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On their watch: the state & scientists are to blame for Punjab's farm crisis

Devinder Sharma | Updated on: 13 October 2015, 19:51 IST
QUICK PILL

In distress

  • Whitefly has ravaged 75% of Punjab\'s cotton crop
  • At least 17 farmers have committed suicide so far
  • Farmers are up in arms, have blocked trains

Seeking relief

  • The state has announced a relief of Rs 8,000 per acre
  • The farmers want up to Rs 40,000 & Rs 20,000 for labourers
  • Also, they want relief the dead farmers\' kin, MSP for Basmati rice

More in the story

  • How a trade in spurious pesticides and fertilisers has flourished for years in the state.
  • How Haryana\'s women farmers saved their cotton crop from the pest that has ravaged Punjab.

Battered by the elements, the market and an apathetic state, Punjab's farmers are up in arms.

First, they took their demands to district administrations but when that didn't evoke any response, they sat on dharna for several days, blocking railway tracks.

Their demands: better compensation for the damaged cotton crop, relief for the kin of farmers who have committed suicide, and minimum support price for Basmati rice whose market rates have crashed.

To end the protest, the government proposed to hold talks within a fortnight. Unsatisfied, the farmers have continued the blockade.

The anger had been building up for quite some time in the country's food bowl.

Bearing the brunt

First, unseasonal rains and hailstorms in April-May flattened the standing wheat crop. At that time, a number of farmers were reported to have died of shock after seeing the extent of the damage.

This was followed by a crash in potato prices, forcing the farmers to give it off for free at various places.

Then, the price of Basmati rice fell to under Rs 1,200 per quintal for the early maturing variety, which two years earlier had fetched a handsome return of Rs 4,000 or more.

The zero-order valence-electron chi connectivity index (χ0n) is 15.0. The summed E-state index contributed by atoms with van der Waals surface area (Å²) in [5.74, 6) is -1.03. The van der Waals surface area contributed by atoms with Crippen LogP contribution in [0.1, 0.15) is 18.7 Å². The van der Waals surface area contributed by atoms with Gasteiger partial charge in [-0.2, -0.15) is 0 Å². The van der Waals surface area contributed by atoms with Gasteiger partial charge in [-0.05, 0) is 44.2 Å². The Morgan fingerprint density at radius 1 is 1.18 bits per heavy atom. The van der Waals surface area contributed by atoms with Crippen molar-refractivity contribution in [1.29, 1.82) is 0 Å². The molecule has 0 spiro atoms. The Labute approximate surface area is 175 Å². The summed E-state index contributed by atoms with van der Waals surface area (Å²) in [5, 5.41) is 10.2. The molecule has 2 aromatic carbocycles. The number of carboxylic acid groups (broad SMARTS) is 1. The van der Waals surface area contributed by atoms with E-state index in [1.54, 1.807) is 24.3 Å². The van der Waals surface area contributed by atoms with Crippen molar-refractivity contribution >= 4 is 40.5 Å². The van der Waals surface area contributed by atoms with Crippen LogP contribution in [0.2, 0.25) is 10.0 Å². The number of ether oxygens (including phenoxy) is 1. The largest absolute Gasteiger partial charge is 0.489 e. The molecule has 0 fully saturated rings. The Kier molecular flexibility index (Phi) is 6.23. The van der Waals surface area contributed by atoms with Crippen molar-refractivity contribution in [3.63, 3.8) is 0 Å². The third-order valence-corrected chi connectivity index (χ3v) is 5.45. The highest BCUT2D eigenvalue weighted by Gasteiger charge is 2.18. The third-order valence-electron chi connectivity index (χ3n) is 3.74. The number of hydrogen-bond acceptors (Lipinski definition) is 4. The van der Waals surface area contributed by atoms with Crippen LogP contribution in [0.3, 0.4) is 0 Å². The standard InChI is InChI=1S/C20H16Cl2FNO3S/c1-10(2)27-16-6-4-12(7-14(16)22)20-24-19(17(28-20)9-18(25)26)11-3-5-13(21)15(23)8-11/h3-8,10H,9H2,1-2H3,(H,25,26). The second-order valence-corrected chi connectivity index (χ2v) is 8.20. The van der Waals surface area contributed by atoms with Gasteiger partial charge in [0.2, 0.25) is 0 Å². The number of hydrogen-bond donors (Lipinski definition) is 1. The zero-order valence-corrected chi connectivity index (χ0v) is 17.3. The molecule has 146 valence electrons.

If that wasn't enough, the tiny Whitefly, until recently considered a minor pest, took a devastating form to devour nearly 75% of the standing cotton crop. Much of the damage was to the genetically modified Bt cotton; the desi varieties escaped the attack, as expected.

A train from Ferozepur to Bikaner is known as the 'Cancer Train' as it ferries cancer patients

Unable to bear the loss, at least 17 affected farmers have killed themselves so far.

To mitigate the crisis, the state government announced a compensation of Rs 644 crore, which comes to about Rs 8,000 per acre of the destroyed cotton crop.

The farmers, however, want up to Rs 40,000 per acre, and Rs 20,000 each for agricultural labourers working in the fields.

The Times of India estimates the total loss at around Rs 4,200 crore. In neighbouring Haryana, the loss reportedly exceeds Rs 1,500 crore and at least 10 farmers are said to have committed suicide.

What has fuelled the crisis is the blame game that followed the devastation of the cotton crop.

Blaming the victim

Agriculture scientists first tried to blame the farmers and then the agriculture department. Punjab Agricultural University Vice Chancellor B S Dhillon said the pest attack went virulent because the farmers neither followed their instructions' on planting the crop nor sprayed the recommended pesticides.

This infuriated the farmers, who booed him off the stage at two Kisan Melas in Bathinda district and the PAU campus in Ludhiana. At another Kisan Mela in Gurdaspur, irate farmers took over the stage itself.

M S Sandhu, then director of agriculture, said Whitefly had "intruded" from Pakistan, and some senior officers blamed the farmers for spraying plants top downwards rather than root upwards.

Sandhu was recently arrested for his role in an Rs 33-crore pesticides scam, which seems to be just the tip of the iceberg. Later, when the state went cracking, pesticide dealers went into hiding and many have reportedly been discarding fake and expired pesticides and fertiliser containers in the Indira Gandhi canal.